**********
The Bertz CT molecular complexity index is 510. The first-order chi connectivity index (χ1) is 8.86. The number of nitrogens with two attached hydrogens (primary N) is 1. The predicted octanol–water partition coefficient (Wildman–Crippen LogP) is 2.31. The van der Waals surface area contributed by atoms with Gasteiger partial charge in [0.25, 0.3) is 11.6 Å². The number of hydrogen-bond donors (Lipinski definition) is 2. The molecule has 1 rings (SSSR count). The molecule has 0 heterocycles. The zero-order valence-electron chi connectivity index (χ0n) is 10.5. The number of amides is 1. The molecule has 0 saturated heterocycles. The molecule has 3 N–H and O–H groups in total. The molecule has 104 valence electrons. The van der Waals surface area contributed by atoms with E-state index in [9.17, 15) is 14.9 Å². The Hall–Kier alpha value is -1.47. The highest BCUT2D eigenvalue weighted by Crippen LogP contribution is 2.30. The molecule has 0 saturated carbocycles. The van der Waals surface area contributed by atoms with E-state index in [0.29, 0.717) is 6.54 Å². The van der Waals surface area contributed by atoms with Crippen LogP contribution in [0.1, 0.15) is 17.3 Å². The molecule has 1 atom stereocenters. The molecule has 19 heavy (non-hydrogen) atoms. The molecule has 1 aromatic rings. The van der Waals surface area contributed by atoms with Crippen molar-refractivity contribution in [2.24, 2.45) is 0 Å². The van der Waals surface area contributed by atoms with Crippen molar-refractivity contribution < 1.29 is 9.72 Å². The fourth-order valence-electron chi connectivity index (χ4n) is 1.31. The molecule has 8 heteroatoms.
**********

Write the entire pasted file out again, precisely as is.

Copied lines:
The Bertz CT molecular complexity index is 510. The first-order chi connectivity index (χ1) is 8.86. The number of nitrogens with two attached hydrogens (primary N) is 1. The predicted octanol–water partition coefficient (Wildman–Crippen LogP) is 2.31. The van der Waals surface area contributed by atoms with Gasteiger partial charge in [0.25, 0.3) is 11.6 Å². The number of hydrogen-bond donors (Lipinski definition) is 2. The molecule has 1 rings (SSSR count). The molecule has 0 heterocycles. The zero-order valence-electron chi connectivity index (χ0n) is 10.5. The number of amides is 1. The molecule has 0 saturated heterocycles. The molecule has 3 N–H and O–H groups in total. The molecule has 104 valence electrons. The van der Waals surface area contributed by atoms with E-state index in [9.17, 15) is 14.9 Å². The Hall–Kier alpha value is -1.47. The highest BCUT2D eigenvalue weighted by Crippen LogP contribution is 2.30. The molecule has 0 saturated carbocycles. The van der Waals surface area contributed by atoms with E-state index in [0.29, 0.717) is 6.54 Å². The van der Waals surface area contributed by atoms with Crippen LogP contribution in [0.1, 0.15) is 17.3 Å². The molecule has 1 atom stereocenters. The molecule has 19 heavy (non-hydrogen) atoms. The molecule has 1 aromatic rings. The van der Waals surface area contributed by atoms with Crippen molar-refractivity contribution in [2.24, 2.45) is 0 Å². The van der Waals surface area contributed by atoms with Crippen molar-refractivity contribution < 1.29 is 9.72 Å². The fourth-order valence-electron chi connectivity index (χ4n) is 1.31. The molecule has 8 heteroatoms.